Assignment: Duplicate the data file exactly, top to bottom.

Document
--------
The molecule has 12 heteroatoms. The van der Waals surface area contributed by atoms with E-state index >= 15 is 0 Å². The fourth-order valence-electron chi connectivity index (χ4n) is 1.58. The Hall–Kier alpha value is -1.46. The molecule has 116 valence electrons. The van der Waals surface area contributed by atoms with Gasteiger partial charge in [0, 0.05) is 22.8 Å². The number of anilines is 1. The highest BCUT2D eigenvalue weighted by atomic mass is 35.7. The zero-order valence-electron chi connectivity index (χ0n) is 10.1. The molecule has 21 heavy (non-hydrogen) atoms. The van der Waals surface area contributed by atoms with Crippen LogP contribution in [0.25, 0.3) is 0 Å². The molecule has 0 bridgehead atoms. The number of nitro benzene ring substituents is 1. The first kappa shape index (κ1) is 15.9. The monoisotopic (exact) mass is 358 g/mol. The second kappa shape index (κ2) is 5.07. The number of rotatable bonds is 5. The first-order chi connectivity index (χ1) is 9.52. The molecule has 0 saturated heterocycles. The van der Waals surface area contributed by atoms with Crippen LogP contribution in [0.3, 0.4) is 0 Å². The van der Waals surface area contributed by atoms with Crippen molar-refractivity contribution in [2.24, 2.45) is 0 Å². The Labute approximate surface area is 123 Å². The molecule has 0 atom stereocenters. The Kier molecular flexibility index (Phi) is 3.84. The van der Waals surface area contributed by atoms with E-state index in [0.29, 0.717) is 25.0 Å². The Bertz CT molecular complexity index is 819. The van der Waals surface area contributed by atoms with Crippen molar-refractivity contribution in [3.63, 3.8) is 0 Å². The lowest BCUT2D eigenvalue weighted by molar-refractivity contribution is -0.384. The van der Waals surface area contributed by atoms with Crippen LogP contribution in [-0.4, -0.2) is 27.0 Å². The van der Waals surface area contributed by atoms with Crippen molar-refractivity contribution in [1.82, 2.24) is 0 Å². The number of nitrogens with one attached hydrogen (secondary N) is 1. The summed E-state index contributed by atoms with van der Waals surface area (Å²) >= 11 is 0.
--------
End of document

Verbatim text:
The molecule has 12 heteroatoms. The van der Waals surface area contributed by atoms with E-state index >= 15 is 0 Å². The fourth-order valence-electron chi connectivity index (χ4n) is 1.58. The Hall–Kier alpha value is -1.46. The molecule has 116 valence electrons. The van der Waals surface area contributed by atoms with Gasteiger partial charge in [0, 0.05) is 22.8 Å². The number of anilines is 1. The highest BCUT2D eigenvalue weighted by atomic mass is 35.7. The zero-order valence-electron chi connectivity index (χ0n) is 10.1. The molecule has 21 heavy (non-hydrogen) atoms. The van der Waals surface area contributed by atoms with Crippen LogP contribution in [0.25, 0.3) is 0 Å². The molecule has 0 bridgehead atoms. The number of nitro benzene ring substituents is 1. The first kappa shape index (κ1) is 15.9. The monoisotopic (exact) mass is 358 g/mol. The second kappa shape index (κ2) is 5.07. The number of rotatable bonds is 5. The first-order chi connectivity index (χ1) is 9.52. The molecule has 0 saturated heterocycles. The van der Waals surface area contributed by atoms with Crippen LogP contribution in [0.3, 0.4) is 0 Å². The van der Waals surface area contributed by atoms with Crippen molar-refractivity contribution in [2.24, 2.45) is 0 Å². The Labute approximate surface area is 123 Å². The molecule has 0 atom stereocenters. The Kier molecular flexibility index (Phi) is 3.84. The van der Waals surface area contributed by atoms with E-state index in [0.29, 0.717) is 25.0 Å². The Bertz CT molecular complexity index is 819. The van der Waals surface area contributed by atoms with Crippen molar-refractivity contribution in [3.63, 3.8) is 0 Å². The lowest BCUT2D eigenvalue weighted by molar-refractivity contribution is -0.384. The van der Waals surface area contributed by atoms with Crippen LogP contribution in [-0.4, -0.2) is 27.0 Å². The van der Waals surface area contributed by atoms with Crippen molar-refractivity contribution in [1.82, 2.24) is 0 Å². The number of nitrogens with one attached hydrogen (secondary N) is 1. The summed E-state index contributed by atoms with van der Waals surface area (Å²) >= 11 is 0.